Analysis: Bill C-69 — An Economy And Energy Security Killer
The Trudeau government’s Bill C-69, currently undergoing second reading by the Senate, is one bad piece of regulatory legislation.
It has been universally panned by resource industry-types for being a business killer. In fact, it’s much worse. It’s a piece of legislation suited for the old world order, not our new Trumpian world, with nary a thought towards energy security.
In an interview with BNN Bloomberg on September 6, independent Alberta Senator Doug Black said: “Under this proposed legislation, we’re not going to need to worry about the time for projects and the opposition of projects, because we’re hearing from companies that would be natural proponents to develop the Canadian resource industry, simply saying: ‘We’re not even going to apply.’”
In mid-August, in an interview with the same television network, former TransCanada CEO Hal Kvisle called Bill C-69 an “absolutely devastating piece of legislation” for the Canadian oil and gas industry. “I don’t think any competent pipeline company would submit an application if Bill C-69 comes into force,” he said.
In a scathing critique on September 14, Licia Corbella, an opinion writer for The Calgary Herald, likened the potential destructive power of Prime Minister Justin Trudeau’s Bill-69 to that of “his famous father’s disastrous and infamous National Energy Program.” For any of you too young to remember the NEP, a big ouch!
Finally, the Ontario and Saskatchewan governments refused to sign the communique at the end of the annual Energy and Mines Ministers’ Conference, held in Iqaluit, Nunavut in mid-August. The communique said, among other things, that federal and provincial governments would work to "ensure an effective regulatory review process that enhances economic competitiveness and maintains a sustainable environment."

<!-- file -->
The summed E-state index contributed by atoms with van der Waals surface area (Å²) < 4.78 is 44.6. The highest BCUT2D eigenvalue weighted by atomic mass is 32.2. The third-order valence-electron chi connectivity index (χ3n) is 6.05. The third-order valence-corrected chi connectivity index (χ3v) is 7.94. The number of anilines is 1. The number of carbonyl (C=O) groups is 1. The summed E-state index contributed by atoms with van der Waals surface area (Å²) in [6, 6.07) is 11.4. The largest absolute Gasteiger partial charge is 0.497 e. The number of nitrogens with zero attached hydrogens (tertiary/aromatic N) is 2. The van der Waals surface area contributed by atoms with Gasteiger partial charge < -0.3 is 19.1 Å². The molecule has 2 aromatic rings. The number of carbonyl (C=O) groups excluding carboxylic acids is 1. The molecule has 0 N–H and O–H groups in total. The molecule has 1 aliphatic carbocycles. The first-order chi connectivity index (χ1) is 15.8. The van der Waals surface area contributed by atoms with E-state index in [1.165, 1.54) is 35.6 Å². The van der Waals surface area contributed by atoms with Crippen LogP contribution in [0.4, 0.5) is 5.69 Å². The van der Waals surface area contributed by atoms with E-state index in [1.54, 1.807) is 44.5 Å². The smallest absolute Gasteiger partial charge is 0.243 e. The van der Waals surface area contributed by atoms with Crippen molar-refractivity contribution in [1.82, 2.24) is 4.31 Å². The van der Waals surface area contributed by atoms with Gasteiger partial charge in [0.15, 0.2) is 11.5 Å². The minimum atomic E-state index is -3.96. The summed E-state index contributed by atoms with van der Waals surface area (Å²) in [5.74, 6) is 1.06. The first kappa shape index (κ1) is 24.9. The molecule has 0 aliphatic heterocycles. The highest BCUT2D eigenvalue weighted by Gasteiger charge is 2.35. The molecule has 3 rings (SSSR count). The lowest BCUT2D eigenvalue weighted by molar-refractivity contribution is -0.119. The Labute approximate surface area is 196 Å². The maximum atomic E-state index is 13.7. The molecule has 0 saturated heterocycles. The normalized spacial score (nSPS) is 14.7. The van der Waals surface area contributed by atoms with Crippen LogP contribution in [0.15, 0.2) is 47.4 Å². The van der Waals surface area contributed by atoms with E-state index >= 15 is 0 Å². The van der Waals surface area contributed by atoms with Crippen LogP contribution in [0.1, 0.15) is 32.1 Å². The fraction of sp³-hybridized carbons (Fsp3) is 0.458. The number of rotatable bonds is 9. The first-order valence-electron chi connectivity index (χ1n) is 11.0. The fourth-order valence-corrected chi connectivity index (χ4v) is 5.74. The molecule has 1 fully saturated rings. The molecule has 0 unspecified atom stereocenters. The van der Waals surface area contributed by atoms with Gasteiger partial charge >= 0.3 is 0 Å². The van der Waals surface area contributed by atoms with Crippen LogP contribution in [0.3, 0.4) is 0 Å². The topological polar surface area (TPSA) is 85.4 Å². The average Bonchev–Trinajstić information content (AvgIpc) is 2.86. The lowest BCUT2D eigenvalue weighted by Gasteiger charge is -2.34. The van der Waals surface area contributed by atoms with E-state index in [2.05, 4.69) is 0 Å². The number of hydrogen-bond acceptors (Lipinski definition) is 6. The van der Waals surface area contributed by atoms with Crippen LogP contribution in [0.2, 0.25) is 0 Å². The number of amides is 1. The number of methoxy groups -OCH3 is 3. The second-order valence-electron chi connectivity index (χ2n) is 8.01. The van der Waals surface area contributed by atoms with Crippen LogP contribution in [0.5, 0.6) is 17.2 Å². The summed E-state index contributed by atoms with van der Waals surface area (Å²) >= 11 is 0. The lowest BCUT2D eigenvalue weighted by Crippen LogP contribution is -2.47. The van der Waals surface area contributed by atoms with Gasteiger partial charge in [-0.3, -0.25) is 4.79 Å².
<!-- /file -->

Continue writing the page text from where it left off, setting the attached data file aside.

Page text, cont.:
The resource ministers of Ontario and Saskatchewan released a joint statement the day after the energy and mining conference explaining their rationale for refusing to sign the communique. "The changes in the new Impact Assessment Act would result in a more complex, costly and time-consuming process, while creating uncertainty that could ultimately erode Canada's economic competitiveness," the statement read.
For the sake of illumination, Bill C-69 includes three separate acts — Impact Assessment Act, the Canadian Energy Regulator Act and the Navigation Protection Act — and is proposing to create an Impact Assessment Agency and replace the National Energy Board with the Canadian Energy Regulator.
The Alberta government signed the communique. During a press conference following the conference, Alberta Energy Minister Marg McCuaig-Boyd said: “We had a lot of opportunities as ministers to raise our concerns and cautions on the bill going forward. Absolutely I feel we were heard and we’ve got a lot of work to do yet.” Talk about delusion and understatement!
In response to the barrage of criticism against Bill C-69, Trudeau has continued with his “don’t worry, be happy,” mantra. On September 6, he told reporters in Edmonton that the new regulatory legislation would help future pipeline proposals avoid the legal quagmire the Trans Mountain expansion (TMX) project is now mired in.
“We put forward a revamped environmental assessment process in Bill C-69, that moves forward and strengthens environmental assessments and strengthens partnerships with Indigenous peoples, but also provides greater clarity for proponents and industry so that they know if they go through this process they are much less likely to be slapped down with a court case like [Trans Mountain],” Trudeau said.
But we should worry, and we have no reason to be happy with the proposed regulatory legislation given that the Trudeau government evidently does not understand business nor geopolitics. This is no longer the world of Barack Obama. Rather it’s a “dog eats dog” Realist world, and the sooner “flower power” Trudeau comes to realize it, the sooner he will be able to effectively protect Canada’s national interests.